Cricket-Based Foods com­ing to a store near you

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Com­plete Pro­tein

Like other an­i­mal pro­teins, crick­ets are a source of com­plete pro­tein, mean­ing they con­tain all nine es­sen­tial amino acids necessary for our meta­bolic pro­cesses. Th­ese amino acids must be con­sumed through diet be­cause they can’t be pro­duced by the body.

Vi­ta­min B12

Crick­ets are an amaz­ing source of B12, a vi­ta­min that is not found in plants. B12 is crit­i­cal to brain and ner­vous sys­tem health, and red blood cell for­ma­tion among other things.

B12 is thought to be high­est in fish and seafood, but crick­ets con­tain seven times more B12 than salmon!


It’s pro­nounced kītin and it’s what the ex­oskele­ton of arthro­pods like in­sects and crus­taceans is made of. In crus­taceans like lob­ster it’s too hard to eat, but lucky for us in crick­ets it’s soft. Chitin is an amaz­ing pre­bi­otic fi­bre which feeds the good bac­te­ria in your gut.

No waste, less space

Un­like tra­di­tional live­stock farm­ing, crick­ets are used in their en­tirety with zero waste. Plus, crick­ets re­quire very little space to be farmed. They are farmed ver­ti­cally and as a swarm­ing species they nat­u­rally live in large num­bers to­gether in tight quar­ters. Tra­di­tional live­stock an­i­mals get sick in th­ese con­di­tions but crick­ets don’t - they thrive. This means that the use of land is min­i­mal in cricket farm­ing and that the pro­tein out­put per land unit is very high.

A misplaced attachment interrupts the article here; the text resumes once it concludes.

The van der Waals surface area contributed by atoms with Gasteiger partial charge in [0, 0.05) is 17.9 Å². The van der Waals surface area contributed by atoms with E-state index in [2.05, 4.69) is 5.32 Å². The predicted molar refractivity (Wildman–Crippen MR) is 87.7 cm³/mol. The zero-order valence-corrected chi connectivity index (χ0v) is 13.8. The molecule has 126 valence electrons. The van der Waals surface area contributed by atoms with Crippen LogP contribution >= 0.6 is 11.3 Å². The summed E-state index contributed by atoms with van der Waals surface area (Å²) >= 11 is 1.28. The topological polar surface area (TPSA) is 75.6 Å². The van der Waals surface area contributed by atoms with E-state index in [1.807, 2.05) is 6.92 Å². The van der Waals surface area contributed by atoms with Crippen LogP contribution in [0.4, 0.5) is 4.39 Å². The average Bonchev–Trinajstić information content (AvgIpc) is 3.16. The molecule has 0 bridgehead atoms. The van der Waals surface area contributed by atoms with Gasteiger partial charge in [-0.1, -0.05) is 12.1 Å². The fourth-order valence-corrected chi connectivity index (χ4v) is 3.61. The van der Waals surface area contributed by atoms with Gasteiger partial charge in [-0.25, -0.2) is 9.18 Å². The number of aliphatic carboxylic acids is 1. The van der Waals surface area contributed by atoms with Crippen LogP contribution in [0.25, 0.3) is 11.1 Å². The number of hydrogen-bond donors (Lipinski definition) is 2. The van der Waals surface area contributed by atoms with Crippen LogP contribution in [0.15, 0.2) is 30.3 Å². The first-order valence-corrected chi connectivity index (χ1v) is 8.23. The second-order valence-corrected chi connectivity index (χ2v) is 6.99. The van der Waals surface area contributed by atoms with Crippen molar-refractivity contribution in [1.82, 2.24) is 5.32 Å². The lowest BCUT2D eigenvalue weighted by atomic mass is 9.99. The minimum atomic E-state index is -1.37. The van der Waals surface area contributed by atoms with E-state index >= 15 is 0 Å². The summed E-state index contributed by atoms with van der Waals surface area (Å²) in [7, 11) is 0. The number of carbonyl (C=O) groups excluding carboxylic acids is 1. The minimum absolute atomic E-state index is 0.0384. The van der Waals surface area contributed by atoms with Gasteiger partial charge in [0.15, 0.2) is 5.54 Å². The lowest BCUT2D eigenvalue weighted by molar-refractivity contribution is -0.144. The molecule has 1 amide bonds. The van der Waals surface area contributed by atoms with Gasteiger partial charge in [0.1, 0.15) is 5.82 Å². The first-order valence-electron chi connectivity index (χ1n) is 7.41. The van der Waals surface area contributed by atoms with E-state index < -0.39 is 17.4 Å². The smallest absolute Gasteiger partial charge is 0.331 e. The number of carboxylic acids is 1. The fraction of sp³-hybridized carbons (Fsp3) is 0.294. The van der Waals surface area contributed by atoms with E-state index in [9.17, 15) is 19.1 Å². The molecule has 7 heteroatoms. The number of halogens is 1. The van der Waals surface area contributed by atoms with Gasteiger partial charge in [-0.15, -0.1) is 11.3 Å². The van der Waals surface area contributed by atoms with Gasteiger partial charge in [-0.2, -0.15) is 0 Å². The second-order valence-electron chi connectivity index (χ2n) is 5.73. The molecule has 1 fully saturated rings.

It turns out that cricket poop, called frass, is a very clean, dry or­ganic pow­der that makes for an in­cred­i­ble plant fer­til­izer. It’s ap­proved for cer­ti­fied or­ganic agri­cul­ture pro­grams, it’s en­vi­ron­men­tally safe for use near ponds and wa­ter­ways, and safe for peo­ple and pets. It also presents no risk of over- or un­der-fer­til­iz­ing. This means that the zero-waste con­cept ex­tends to the whole farm­ing process.

Farm to Food

Crick­ets are sourced from a Cana­dian farm. They are cer­ti­fied or­ganic un­der the USDA and Canada Or­ganic regimes, which means that the cricket feed is also or­ganic (no pes­ti­cides, no GMOs, no ar­ti­fi­cial fer­til­iz­ers, no hor­mones, etc.)

The crick­ets are roasted in ovens at 225 de­grees and ground into a fine pow­der. That pow­der is the foun­da­tion of de­li­cious recipes and the se­cret to in­cred­i­ble, sus­tain­able nu­tri­tion.

Real Food

Sev­eral Na­tive Amer­i­can tribes were ac­cus­tomed to eat­ing grasshop­pers, lo­custs and crick­ets. On their first tast­ing of shrimp, the Goshutes, who lived in present day Utah, were re­ported to have named them “sea crick­ets.” Here, we like to call crick­ets “prairie shrimp,” and if you look at their ori­gin and com­po­si­tion, that’s pretty much what they are. Crick­ets are real, whole­some food. It’s es­ti­mated that some 2 bil­lion peo­ple in 80 coun­tries eat in­sects as part of their diet.

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